Single-use Plastics: What They Are and Why You Should Avoid Them
Grocery shopping bags, drinking cups at parties, and bottles of our favorite beverages often seem like harmless objects. However, in the large dimensions in which they’re manufactured and consumed, these single-use plastics are damaging the ecosystem in an irreversible way.
The data on plastic waste are alarming and place the seas and oceans as the main damaged areas. Its already known that there are five islands formed by plastic waste around the world, some of which are larger than France and Spain. As a result, marine fauna and birds are seriously affected.
Limiting single-use plastics is an urgent measure to be taken by large corporations and governments. However, it’s also an action that can be taken on a daily basis to help reduce pollution.
What are single-use plastics?
These are objects made from plastic materials, which are intended for one-time use and then discarded. Plastics are made from fossil fuels, such as natural gas, oil, and coal, and represent an ever-increasing production. This, of course, causes the planet’s pollution to worsen, as the material is one of the most harmful to the environment.
Although plastic production has existed since the 19th century, it’s only in the last few decades that it has exploded in popularity. Large companies realized that costs could be reduced if, for example, they introduced plastic instead of glass for beverage bottles. This is just one example among many.
However, the truth is that production has increased dramatically. Along with it, so does waste generation.
According to a United Nations report, plastic waste increased from 2 million tons in 1950 to almost 350 million tons in 2017. Predictions are also not favorable for the coming years if our habits and forms of production are not changed.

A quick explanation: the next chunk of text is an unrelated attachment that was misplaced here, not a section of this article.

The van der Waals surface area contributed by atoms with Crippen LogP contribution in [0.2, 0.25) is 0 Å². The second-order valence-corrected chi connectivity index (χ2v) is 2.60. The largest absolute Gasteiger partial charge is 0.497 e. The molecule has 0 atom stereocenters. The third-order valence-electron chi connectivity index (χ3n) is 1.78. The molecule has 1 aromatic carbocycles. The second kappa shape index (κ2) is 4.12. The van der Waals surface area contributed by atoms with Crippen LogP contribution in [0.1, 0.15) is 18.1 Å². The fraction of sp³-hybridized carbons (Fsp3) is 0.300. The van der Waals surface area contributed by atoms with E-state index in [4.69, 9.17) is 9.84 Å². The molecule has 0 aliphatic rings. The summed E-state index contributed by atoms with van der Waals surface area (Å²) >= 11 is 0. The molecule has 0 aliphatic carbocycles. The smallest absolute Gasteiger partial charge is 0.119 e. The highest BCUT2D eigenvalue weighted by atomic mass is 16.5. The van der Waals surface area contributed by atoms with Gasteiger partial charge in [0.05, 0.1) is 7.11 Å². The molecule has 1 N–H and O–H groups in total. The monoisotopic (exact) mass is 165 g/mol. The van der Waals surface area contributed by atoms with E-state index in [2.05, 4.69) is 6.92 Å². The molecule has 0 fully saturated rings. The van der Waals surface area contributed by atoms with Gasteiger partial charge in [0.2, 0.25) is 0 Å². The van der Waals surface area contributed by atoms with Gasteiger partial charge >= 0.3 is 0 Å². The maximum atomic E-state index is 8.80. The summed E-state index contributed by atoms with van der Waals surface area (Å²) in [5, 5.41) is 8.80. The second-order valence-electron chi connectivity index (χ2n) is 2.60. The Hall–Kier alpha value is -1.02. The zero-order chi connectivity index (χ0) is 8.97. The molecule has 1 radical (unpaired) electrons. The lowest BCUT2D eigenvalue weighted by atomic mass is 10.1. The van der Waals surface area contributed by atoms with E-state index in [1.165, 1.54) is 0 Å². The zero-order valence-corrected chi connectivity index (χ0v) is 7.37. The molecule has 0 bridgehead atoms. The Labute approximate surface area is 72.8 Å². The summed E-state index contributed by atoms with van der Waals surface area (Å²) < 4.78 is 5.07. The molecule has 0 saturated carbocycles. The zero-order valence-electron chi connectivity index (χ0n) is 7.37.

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The maritime impact
The environmental consequences of this industry are fatal and most directly impact the oceans. A study by several specialists published in the journal Science revealed that between 4.8 and 12.7 million tons of plastic end up in the oceans every year.
The figures could worsen considerably if immediate action is not taken. It’s estimated that, by 2050, greenhouse gas emissions linked to the plastic circuit will account for 15% of total emissions. All this accumulation of waste in the seas has generated unprecedented phenomena in the history of the planet.
For example, scientists have also discovered the appearance of 5 islands formed by plastic garbage. This is due to the fact that this material takes centuries to degrade.
When it’s discarded and exposed to the sun, plastic breaks into pieces, giving rise to microplastics that accumulate in the ocean. The best known of these islands is the Great Pacific Island, located in the western United States, near Hawaii. It’s estimated to cover an area of 1.8 million square kilometers, making it three times the size of Spain.
How do we consume single-use plastics?
These objects are immersed in everyday practices of all kinds. The consumption of single-use plastics is so naturalized that it’s often difficult to even realize it.
This excessive consumption, which has also increased over the last five decades, is linked to the proliferation of the throwaway culture. It’s also closely linked to fast food and take away.
According to UN data, 1 million plastic bottles are bought every minute, while 500 billion bags are used every year. These are some of the most commonly used objects in daily practice. However, there are single-use plastics for multiple functions.
Cups, cutlery, and Unicel
These are elements widely used in parties of all kinds. Although they help us to avoid the task of washing, their discarding contributes to tons of plastic waste since they take decades to degrade.